The Evelyn Alexander Wildlife Rescue Center in Hampton Bays was founded by Virginia Fratti in the late 1990s to provide care and rehabilitation to injured wildlife. It is the only facility of its kind on Long Island. The center cares for and rehabilitates injured wildlife so that it can be released back into the wild. Some who cannot be fully rehabilitated have permanent homes there.
Jane Gill, Agent for Saunders & Company, and a member of the Center’s Board of Directors, makes key decisions and, as a trained raptor handler, is highly involved in coordinating and participating in local school and community educational events, and special events.
Jane says: “I started volunteering at the center many years ago in its early days, and met Nick Marzano, who trained me in handling raptors. We currently have eight raptors living in the center because they are not shootable. They were all rescued with irreparable injury, and they Now ambassadors for the center.”
As Jane explains, “The natural resources in the East End have been affected by the desire for more people to live here, so the construction of new homes has exploded and many natural habitats have been violated. By implementing programs in the community and schools, we are trying to help people understand how to live with life. Wildlife and learn more about their natural environment and how to take care of it.Examples include installing owl kennels instead of using poisons for pesky little creatures that may be around your property, or choosing to use more natural, organic ingredients to prevent ticks that can cause Lyme disease.A helpful practice Another is to leave lots of leaves falling from trees under bushes that provide shelter for worms, butterflies, grasshoppers and other insects in the natural cycle of life. This also creates an excellent natural mulch for plants.”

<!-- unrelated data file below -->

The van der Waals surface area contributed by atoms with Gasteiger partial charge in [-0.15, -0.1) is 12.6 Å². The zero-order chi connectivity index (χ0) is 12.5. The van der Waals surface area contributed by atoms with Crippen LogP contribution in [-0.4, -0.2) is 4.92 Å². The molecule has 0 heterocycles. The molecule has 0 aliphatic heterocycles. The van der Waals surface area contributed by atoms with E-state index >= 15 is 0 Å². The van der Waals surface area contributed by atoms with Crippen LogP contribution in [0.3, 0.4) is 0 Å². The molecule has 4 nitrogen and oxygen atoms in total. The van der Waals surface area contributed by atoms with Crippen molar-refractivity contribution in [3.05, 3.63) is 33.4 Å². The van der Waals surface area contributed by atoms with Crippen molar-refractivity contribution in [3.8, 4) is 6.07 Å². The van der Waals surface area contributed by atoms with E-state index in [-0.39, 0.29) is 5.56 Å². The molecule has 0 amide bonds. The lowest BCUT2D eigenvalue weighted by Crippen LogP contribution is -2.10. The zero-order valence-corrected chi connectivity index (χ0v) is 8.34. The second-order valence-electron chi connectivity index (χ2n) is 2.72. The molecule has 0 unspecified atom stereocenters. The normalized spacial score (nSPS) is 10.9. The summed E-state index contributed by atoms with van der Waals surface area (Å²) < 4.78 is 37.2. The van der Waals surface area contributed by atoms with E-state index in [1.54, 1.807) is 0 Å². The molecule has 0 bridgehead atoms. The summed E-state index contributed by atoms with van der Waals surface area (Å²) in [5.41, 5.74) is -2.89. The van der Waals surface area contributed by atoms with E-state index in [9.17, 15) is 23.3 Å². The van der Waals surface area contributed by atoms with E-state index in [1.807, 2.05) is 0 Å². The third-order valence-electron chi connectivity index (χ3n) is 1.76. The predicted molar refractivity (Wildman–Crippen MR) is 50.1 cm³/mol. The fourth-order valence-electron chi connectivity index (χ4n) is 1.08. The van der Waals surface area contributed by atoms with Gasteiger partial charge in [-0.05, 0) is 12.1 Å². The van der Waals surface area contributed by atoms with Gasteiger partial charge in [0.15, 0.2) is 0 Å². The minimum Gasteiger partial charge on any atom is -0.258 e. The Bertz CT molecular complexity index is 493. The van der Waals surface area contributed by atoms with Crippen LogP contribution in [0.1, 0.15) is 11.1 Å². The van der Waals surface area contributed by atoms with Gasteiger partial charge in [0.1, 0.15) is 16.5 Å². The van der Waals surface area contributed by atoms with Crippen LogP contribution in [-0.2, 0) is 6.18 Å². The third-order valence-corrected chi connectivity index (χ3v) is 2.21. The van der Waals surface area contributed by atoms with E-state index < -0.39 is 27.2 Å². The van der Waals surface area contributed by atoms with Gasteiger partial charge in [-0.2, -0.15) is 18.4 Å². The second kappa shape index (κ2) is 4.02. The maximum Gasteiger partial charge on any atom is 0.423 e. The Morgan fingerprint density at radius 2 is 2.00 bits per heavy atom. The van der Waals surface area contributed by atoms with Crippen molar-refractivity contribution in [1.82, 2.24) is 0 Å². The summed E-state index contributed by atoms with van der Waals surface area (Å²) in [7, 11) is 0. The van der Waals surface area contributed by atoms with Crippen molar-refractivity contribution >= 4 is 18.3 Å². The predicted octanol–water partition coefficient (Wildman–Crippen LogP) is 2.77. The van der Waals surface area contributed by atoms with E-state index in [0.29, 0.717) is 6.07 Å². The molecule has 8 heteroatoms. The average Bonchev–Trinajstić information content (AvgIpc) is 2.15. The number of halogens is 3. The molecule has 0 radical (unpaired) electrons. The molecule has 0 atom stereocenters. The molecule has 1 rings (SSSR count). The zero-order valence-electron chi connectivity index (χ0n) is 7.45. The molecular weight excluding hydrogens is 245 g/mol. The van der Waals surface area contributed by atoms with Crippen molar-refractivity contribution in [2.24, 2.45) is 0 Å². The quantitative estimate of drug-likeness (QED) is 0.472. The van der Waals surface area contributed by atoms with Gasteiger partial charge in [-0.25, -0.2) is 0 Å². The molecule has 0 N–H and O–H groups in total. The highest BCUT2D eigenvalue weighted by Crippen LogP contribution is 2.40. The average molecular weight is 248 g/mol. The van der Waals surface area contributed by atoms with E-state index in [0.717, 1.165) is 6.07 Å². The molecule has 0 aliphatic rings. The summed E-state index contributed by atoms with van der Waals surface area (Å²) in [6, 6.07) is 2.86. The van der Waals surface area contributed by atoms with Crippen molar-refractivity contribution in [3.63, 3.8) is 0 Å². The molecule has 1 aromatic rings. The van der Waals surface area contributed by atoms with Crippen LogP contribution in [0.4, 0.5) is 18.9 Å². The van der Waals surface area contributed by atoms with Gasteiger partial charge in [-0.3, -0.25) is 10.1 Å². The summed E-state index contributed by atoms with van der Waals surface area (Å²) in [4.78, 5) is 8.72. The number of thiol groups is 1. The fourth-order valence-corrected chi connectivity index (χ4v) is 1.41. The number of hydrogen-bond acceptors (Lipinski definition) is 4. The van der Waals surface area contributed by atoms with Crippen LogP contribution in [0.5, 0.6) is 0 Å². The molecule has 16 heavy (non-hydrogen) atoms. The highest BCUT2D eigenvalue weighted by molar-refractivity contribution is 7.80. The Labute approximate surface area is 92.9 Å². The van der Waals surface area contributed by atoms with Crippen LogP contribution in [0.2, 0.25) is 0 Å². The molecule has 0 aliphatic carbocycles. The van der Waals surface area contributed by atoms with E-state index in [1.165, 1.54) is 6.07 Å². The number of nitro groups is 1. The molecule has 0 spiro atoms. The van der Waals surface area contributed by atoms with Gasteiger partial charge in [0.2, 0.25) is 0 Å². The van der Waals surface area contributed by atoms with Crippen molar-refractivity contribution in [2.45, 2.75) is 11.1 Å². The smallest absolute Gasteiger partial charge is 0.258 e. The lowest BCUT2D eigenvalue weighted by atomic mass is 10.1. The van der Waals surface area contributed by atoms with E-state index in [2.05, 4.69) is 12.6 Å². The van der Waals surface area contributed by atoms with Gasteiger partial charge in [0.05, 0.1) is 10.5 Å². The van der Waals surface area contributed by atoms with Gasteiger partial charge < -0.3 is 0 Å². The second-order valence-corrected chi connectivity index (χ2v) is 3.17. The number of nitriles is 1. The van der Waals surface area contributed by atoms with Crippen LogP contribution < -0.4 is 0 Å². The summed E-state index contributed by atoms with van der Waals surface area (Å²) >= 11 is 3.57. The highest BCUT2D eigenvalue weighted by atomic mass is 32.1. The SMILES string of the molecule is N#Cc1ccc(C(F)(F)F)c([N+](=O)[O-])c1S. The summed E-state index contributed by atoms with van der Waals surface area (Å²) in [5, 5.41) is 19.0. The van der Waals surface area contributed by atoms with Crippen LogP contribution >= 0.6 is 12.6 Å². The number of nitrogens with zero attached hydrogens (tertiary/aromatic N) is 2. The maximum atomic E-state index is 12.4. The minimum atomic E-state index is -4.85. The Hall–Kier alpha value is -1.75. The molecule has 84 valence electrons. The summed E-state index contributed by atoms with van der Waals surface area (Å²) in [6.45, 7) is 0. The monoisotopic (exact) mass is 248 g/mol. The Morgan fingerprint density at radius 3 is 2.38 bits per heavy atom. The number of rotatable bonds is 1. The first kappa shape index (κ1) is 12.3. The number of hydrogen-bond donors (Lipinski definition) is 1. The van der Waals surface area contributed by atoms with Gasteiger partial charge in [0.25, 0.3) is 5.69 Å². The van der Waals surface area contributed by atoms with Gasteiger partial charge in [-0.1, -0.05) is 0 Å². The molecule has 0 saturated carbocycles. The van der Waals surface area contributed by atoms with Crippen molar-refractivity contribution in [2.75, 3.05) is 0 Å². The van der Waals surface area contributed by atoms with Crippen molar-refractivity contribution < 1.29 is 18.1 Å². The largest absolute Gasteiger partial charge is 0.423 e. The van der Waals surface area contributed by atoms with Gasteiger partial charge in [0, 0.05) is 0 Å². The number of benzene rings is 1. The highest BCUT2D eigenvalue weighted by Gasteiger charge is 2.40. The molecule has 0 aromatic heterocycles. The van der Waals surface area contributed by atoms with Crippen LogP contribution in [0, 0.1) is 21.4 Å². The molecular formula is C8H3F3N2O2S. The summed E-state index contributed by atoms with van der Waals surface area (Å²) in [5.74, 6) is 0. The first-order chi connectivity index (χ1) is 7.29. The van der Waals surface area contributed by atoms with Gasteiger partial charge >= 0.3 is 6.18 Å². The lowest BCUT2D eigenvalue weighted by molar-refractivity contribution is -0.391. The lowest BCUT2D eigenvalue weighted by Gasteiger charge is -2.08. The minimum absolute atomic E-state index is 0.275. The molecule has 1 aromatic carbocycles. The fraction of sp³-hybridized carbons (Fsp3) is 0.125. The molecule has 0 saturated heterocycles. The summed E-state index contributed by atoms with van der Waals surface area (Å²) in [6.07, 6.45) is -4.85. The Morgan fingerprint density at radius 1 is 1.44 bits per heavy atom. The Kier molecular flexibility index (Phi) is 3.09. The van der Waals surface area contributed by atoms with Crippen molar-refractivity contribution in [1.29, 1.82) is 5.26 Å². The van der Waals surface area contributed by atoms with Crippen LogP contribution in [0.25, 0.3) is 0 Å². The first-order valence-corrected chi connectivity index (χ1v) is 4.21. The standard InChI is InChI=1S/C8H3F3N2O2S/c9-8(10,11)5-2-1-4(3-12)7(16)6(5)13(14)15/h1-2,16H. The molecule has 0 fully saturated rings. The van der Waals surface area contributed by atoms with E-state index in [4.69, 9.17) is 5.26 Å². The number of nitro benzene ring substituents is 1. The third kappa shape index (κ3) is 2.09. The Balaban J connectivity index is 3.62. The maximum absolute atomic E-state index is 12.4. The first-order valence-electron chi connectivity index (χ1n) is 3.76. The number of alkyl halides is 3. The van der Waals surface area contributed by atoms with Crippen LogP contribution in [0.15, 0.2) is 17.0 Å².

The center has a large group of volunteers who take lessons to learn how to rescue. The area covers ranges from Westhampton to Montauk and as far north as North Fork. “The rescue is now limited to daylight hours, and only when I’m not working,” Jane says.
“We receive multiple calls every day about injured wildlife,” notes Jane, “and the center welcomes all those who wish to volunteer for rescue. After receiving training, it takes no obligation other than to rescue when you are able to. It is very satisfying when someone calls What’s in the center, and a volunteer comes out, the animal is retrieved, the animal is rehabilitated at the center, and then it is finally released where it was found. I tell people all the time “Thank you!” because it really needs a village.”
The Wildlife Rescue Center is a non-profit organization entering its 22nd year, funded entirely from generous donations from the people in the community. They currently need new medical equipment and would like to build another room to help house some of the hundreds of animals that come every year. Founder and CEO Ginni Fratti will be retiring soon and the Center is looking to appoint a new CEO. To learn more about the center, or to volunteer or donate, visit their website www.wildliferescuecenter.org, or search for it on Facebook. For questions about infected wildlife, call the center at (631) 728-WILD (9453).